His own brother has quit his government, he's lost every vote held since becoming Prime Minister and now faces a choice between office without power or quitting just six weeks into the job.
Has any Prime Minister faced such a dramatic and tense start to their time at the top as Boris Johnson?
There's little sympathy for him: many say he only has himself to blame and those critics are inside his own party as well as in the opposition.
The internal critics say that his many contradictory and misleading statements over the years have lost him trust and goodwill. And the actions of those around him have alienated others who might have given him the benefit of the doubt. People are sacked on whims of those close to him, they say, while others are ordered to do as they're told or find new jobs.
Meanwhile cabinet ministers, criticised themselves for their apparent silence, are, I'm told, passing on information helpful to their political opponents.
This is hearsay but the fact that so many are volunteering such information speaks volumes. And it's hardly less damaging than what people accuse him of in public.
Even supporters are withering when asked if there's any kind of 'strategy' behind what's happening. It's cock-up not conspiracy, I've been repeatedly told.
For instance some suggested that the surprise passing of Stephen Kinnock's amendment on Wednesday night was part of a clever ruse to stop Labour voting for the bill. Not true, I'm told. It was just that government whips failed to realise Labour's voting plan had changed and didn't appoint tellers to count the 'no' votes.
When he was elected Conservative leader in July, some of those Tories who reluctantly backed him hoped that the 'Boris magic' seen at work so often in the past would come into play and resolve the Brexit crisis. That magic hasn't appeared yet.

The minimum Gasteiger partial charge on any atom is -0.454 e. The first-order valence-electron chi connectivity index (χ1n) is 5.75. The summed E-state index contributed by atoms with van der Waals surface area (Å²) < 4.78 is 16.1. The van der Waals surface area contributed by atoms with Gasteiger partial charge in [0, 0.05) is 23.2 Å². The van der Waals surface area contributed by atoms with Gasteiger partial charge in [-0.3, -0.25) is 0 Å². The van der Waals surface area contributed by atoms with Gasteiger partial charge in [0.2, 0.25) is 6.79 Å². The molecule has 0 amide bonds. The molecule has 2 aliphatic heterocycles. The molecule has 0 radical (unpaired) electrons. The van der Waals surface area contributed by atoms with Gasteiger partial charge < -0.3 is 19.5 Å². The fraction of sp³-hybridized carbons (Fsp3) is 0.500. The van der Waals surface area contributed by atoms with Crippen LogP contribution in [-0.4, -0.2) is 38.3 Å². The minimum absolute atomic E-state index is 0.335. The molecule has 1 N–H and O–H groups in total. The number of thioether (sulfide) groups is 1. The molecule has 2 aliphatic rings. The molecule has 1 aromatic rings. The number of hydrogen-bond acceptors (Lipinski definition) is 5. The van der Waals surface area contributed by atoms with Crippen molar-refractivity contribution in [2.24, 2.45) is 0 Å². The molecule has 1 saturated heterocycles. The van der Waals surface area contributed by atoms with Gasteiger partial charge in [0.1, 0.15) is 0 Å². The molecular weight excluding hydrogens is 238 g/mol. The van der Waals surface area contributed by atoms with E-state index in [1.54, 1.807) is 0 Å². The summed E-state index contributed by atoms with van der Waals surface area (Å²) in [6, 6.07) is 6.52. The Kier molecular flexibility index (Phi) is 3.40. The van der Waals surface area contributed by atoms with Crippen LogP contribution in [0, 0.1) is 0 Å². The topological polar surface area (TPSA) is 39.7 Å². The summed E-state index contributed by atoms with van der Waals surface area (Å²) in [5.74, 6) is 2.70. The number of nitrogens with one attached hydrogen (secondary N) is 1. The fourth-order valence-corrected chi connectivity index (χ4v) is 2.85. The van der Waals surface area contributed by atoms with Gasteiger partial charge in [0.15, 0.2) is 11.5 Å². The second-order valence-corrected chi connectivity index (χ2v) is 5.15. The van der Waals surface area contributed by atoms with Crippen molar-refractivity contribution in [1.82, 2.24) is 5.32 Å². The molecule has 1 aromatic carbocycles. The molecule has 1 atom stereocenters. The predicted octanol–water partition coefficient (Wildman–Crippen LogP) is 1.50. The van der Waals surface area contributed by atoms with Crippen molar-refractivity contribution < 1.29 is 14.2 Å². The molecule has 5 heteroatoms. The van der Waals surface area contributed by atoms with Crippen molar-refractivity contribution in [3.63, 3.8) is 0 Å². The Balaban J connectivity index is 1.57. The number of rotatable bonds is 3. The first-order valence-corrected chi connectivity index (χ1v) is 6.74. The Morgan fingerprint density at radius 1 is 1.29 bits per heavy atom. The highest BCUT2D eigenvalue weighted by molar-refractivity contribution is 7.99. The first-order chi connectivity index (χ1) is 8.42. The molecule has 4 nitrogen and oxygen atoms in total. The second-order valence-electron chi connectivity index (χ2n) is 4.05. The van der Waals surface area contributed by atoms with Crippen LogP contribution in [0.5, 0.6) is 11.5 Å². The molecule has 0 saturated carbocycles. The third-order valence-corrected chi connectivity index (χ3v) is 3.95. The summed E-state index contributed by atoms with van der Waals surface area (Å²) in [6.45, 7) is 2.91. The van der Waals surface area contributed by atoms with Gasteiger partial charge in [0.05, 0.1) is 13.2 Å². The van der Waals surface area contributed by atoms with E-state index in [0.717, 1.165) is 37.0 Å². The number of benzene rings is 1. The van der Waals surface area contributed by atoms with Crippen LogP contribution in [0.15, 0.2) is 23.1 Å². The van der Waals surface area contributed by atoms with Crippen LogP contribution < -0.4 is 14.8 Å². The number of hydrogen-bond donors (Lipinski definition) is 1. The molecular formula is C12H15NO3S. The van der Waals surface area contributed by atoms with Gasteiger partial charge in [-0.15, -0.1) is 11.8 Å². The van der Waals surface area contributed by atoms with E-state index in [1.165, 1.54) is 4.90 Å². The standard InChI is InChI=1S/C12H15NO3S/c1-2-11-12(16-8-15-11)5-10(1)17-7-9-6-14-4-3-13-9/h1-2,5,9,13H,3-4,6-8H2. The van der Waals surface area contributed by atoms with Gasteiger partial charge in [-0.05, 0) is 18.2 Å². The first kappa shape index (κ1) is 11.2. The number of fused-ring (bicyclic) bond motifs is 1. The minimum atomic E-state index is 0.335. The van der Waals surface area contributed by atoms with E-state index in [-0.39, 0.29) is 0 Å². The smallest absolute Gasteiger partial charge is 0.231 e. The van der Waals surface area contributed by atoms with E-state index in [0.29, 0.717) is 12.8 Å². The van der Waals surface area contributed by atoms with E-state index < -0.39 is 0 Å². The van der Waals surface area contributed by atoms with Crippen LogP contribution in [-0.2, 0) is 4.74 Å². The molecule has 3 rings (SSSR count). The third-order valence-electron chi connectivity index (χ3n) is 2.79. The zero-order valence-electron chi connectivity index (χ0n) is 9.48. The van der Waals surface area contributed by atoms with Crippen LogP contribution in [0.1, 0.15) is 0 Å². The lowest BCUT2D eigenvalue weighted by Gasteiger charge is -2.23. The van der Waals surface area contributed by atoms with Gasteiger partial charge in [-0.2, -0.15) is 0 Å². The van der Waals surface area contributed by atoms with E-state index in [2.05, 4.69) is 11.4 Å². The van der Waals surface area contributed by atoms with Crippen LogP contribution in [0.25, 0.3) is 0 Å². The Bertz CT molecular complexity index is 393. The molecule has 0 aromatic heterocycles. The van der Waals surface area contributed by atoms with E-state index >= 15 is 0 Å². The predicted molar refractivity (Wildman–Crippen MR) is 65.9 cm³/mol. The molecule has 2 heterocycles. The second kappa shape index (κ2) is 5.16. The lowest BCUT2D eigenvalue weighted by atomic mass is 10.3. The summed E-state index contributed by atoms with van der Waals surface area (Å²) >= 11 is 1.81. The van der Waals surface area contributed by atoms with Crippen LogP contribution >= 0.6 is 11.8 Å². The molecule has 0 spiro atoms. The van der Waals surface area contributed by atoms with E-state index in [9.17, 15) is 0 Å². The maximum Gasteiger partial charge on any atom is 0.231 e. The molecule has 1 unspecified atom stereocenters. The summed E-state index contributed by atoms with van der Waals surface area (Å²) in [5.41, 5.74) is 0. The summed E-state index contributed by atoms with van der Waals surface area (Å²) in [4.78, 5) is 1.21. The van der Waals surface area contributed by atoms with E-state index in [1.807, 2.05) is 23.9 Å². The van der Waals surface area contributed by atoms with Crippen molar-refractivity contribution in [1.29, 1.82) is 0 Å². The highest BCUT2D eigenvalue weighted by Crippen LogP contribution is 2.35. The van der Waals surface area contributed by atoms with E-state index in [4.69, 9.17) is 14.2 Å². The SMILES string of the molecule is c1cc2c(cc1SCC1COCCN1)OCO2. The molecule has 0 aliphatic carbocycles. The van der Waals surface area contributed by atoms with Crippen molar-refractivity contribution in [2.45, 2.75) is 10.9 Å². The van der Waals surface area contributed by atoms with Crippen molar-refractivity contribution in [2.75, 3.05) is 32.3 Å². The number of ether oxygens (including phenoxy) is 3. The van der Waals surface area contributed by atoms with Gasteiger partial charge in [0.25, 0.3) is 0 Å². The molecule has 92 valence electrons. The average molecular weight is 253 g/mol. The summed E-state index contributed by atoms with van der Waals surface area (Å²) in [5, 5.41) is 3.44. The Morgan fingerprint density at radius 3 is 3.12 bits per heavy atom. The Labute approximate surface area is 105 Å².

Perhaps the only ray of hope for Boris Johnson at the moment lies in the fact that the opposition is also divided despite repeated attempts to act in unison.
Take what happened today. On Wednesday, opposition parties gained a spectacular victory, seizing control of parliamentary business from the government and using that control to pass a bill making a no-deal scenario as difficult as possible.
But they struggled to act in concert when Boris Johnson asked for their support in triggering a General Election.
Many Labour MPs see it as a trap and seem to have succeeded in persuading Jeremy Corbyn not to accept, even though he's been calling for an election for two years.
Amongst those Labour MPs the feeling is very clear: do nothing to help Boris Johnson and let his position become as difficult as possible.
Plaid Cymru has ruled out backing an election before 31 October in order to ensure no-deal doesn't happen. But some of their fellow nationalists in the SNP are more gung-ho about an election.
All of which makes it very unclear what will happen in the coming days.
Some things are clear-ish. Now that Conservative Lords have agreed not to scupper the anti-no deal bill, the legislation is expected to return to the Commons on Monday.
Labour whips predict that the Government will make another attempt to trigger a general election with a bill that only needs a simple majority rather than the two thirds majority needed for Wednesday's bill. But that sort of bill can be amended and opposition parties will amend it.
A no-confidence vote remains possible. If it succeeds there would be a 14 day period when other parties try to form a government. Labour whips believe that period includes non-sitting days so can take place despite parliament being suspended.
Another Tory MP predicts the outcome will see Boris Johnson 'held hostage' in No.10, unable to do what he's pledged to do and unable to trigger a General Election.
And that's why, remarkable as it may seem, it's now being said that at the end of all this and not even two months into the job, the only option available to Boris Johnson could be to resign.